Heroin And Syringe - Teen Rehab Photo by Dimitris Kalogeropoylos

Drug Use in New York = A State Response

New York has responded to the rise in drug use across the state by providing information and data about opioid-related challenges. On the New York State Department of Health (NYSDH) website, there is a huge section on the opioid public health crisis. Indeed, the New York State Department of Health Opioid Prevention Program supports statewide prevention efforts by providing as much updated data as possible. The goal is to identify state communities that are struggling.

However, the state response is not expanding treatment options. Thus, the tremendous need for drug rehab programs in NY and rehab facilities in NY is not being addressed. Moreover, drug rehab programs in NY need to address substance use disorder challenges beyond the opioids. Unfortunately, opioid addiction is just the beginning.

Drug Use in New York Beyond Opioid Addiction

Although opioid use accounts for the most deaths by overdose, many forms of drug use are doing damage to the general population of New York State. For example, marijuana accounts for one-quarter of drug treatment admissions in the state. Marijuana use also has been connected to criminal behavior. Hence, fifty percent of males arrested for drug crimes in the state test positive for marijuana use.

According to frightening statistics presented by the NYSDH, substance abuse is a considerable problem statewide. Indeed, the most recent site updates show that “approximately twelve percent of State residents age 12 and older experience a substance use disorder (addiction or abuse) annually. Statewide, over 1.9 million New Yorkers (1.77 million adults and 156,000 youth ages 12-17) have a substance abuse problem.”

A good trend is that today the local government admits there is a problem. Frustratingly, however, state solutions for desperate New Yorkers are limited. Thus, if a parent needs to help their teen in trouble, the answer most likely will not be found through the state. Indeed, state resources do not seem to be directed towards expanding drug rehab programs in NY and opening new rehab facilities in NY.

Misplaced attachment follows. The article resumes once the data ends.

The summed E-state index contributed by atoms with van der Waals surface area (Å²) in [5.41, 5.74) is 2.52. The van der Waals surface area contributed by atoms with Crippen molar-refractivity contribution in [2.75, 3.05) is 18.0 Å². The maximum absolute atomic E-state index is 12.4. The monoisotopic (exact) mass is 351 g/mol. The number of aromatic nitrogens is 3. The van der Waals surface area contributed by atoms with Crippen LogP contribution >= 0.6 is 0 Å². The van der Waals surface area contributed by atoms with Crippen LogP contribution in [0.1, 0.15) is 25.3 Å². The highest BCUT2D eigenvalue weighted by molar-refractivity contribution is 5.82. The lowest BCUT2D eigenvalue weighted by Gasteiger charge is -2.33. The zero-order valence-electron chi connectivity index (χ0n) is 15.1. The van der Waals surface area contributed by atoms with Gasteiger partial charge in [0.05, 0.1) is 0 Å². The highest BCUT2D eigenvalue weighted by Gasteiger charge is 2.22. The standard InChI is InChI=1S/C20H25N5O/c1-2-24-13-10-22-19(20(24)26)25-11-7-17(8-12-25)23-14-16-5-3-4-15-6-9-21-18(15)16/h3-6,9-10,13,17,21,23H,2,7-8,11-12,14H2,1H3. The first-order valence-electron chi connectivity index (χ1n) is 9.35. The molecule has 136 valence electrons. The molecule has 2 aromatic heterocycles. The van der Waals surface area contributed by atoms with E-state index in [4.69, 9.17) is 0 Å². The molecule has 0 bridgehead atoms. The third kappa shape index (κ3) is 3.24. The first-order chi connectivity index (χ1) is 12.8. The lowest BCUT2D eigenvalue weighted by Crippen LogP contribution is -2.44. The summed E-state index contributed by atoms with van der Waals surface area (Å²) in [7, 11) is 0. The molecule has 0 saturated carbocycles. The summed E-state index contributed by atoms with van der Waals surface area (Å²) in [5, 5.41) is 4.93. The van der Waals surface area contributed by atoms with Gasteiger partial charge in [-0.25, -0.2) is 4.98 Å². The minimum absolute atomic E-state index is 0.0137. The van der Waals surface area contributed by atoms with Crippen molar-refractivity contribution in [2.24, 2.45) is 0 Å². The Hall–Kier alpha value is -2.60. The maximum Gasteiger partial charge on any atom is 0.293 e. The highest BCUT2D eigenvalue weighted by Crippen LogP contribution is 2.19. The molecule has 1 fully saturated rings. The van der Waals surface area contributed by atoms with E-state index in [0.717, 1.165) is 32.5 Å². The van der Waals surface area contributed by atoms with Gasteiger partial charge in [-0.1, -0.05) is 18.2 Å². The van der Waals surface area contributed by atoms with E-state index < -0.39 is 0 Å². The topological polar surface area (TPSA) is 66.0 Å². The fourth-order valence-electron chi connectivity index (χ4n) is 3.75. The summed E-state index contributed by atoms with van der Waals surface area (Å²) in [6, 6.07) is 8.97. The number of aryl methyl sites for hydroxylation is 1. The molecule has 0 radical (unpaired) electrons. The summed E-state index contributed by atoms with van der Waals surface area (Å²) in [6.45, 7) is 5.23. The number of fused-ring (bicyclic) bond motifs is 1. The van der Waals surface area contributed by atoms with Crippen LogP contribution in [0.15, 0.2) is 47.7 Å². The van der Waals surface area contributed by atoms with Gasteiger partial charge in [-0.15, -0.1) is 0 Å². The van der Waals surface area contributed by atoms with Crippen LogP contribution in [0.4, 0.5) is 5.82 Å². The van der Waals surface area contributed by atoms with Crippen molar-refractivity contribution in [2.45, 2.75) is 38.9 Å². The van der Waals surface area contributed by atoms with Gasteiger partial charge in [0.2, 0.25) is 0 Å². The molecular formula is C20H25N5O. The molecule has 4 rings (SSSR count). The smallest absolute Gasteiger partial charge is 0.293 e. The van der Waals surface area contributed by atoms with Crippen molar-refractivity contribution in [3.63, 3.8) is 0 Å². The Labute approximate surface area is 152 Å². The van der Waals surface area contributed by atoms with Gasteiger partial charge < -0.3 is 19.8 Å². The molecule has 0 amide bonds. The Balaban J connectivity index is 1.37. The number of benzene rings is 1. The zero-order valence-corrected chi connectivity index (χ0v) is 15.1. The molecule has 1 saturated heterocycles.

NYSDH Response to Drug Use in New York

According to the NYSDH, here are the statewide solutions offered —

  1. Enhancing enforcement of laws prohibiting sales to minors
  2. Increasing Alcohol Taxes
  3. Maintaining limits on days of sale
  4. Regulation of Alcohol Outlet Density
  5. Increasing the number of substance abuse prevention model programs
  6. Use of SAMHSA’s National Registry of Evidence-based Programs and Practices

Thus, statewide solutions mainly focus on alcohol use. Regarding substance abuse, although prevention programs are useful, the state primarily relies on Federal resources. The majority of New York resources focus on their opioid overdose prevention program and the distribution of Naloxone, the most effective opioid overdose reversal drug, to first responders statewide.

Although both preventing drug use in the first place and saving opioid overdose victims are essential facets of any response to a drug crisis, it is not enough. Instead, it’s like dealing only with the beginning and end of a story. If the local government want to help and know everything, they need to address the middle as well of drug use in New York. They need to provide treatment options for New Yorkers caught in the vise of addiction.

Focusing on More Rehab Facilities in NY

Ultimately, the best way for New York State to address the growing drug crisis is to offer more treatment options. NY residents abusing drugs need drug rehab programs in NY that will help them detox, then find a path of sustainable sobriety. Finding the path to long-term recovery takes work, particularly for teens in trouble.

As a national resource passionately dedicated to stemming the tide of the national drug crisis, Teen Rehab wants to address the substance abuse epidemic at all levels. Concerning New York, the state needs to support the expansion of treatment options. By offering quality treatment options that reflect SAMHSA’s best practices, a growing problem slowly can be reduced, and New Yorkers in crisis can be helped.